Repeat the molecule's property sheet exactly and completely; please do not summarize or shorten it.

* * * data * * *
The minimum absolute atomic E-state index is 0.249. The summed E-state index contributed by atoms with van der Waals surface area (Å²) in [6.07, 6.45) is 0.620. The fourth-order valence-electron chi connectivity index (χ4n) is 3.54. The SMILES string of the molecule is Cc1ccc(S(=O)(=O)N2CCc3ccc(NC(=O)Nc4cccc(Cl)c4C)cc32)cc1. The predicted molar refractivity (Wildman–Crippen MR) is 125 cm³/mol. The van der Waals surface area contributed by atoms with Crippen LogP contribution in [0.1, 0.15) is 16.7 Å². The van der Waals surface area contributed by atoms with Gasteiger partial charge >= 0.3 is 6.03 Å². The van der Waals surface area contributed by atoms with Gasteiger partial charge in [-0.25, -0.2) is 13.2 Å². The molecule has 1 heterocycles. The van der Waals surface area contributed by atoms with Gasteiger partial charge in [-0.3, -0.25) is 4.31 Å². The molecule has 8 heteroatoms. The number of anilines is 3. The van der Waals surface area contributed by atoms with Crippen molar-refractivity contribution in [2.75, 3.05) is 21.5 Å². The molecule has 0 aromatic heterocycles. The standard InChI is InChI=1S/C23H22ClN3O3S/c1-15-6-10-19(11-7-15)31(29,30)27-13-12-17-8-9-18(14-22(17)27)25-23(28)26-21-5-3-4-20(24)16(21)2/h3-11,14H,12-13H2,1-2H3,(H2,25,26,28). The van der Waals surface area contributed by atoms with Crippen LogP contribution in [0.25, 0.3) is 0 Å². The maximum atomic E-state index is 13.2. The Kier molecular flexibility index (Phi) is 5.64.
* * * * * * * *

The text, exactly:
The minimum absolute atomic E-state index is 0.249. The summed E-state index contributed by atoms with van der Waals surface area (Å²) in [6.07, 6.45) is 0.620. The fourth-order valence-electron chi connectivity index (χ4n) is 3.54. The SMILES string of the molecule is Cc1ccc(S(=O)(=O)N2CCc3ccc(NC(=O)Nc4cccc(Cl)c4C)cc32)cc1. The predicted molar refractivity (Wildman–Crippen MR) is 125 cm³/mol. The van der Waals surface area contributed by atoms with Crippen LogP contribution in [0.1, 0.15) is 16.7 Å². The van der Waals surface area contributed by atoms with Gasteiger partial charge >= 0.3 is 6.03 Å². The van der Waals surface area contributed by atoms with Gasteiger partial charge in [-0.25, -0.2) is 13.2 Å². The molecule has 1 heterocycles. The van der Waals surface area contributed by atoms with Gasteiger partial charge in [-0.3, -0.25) is 4.31 Å². The molecule has 8 heteroatoms. The number of anilines is 3. The van der Waals surface area contributed by atoms with Crippen molar-refractivity contribution in [2.75, 3.05) is 21.5 Å². The molecule has 0 aromatic heterocycles. The standard InChI is InChI=1S/C23H22ClN3O3S/c1-15-6-10-19(11-7-15)31(29,30)27-13-12-17-8-9-18(14-22(17)27)25-23(28)26-21-5-3-4-20(24)16(21)2/h3-11,14H,12-13H2,1-2H3,(H2,25,26,28). The van der Waals surface area contributed by atoms with Crippen LogP contribution in [0.25, 0.3) is 0 Å². The maximum atomic E-state index is 13.2. The Kier molecular flexibility index (Phi) is 5.64.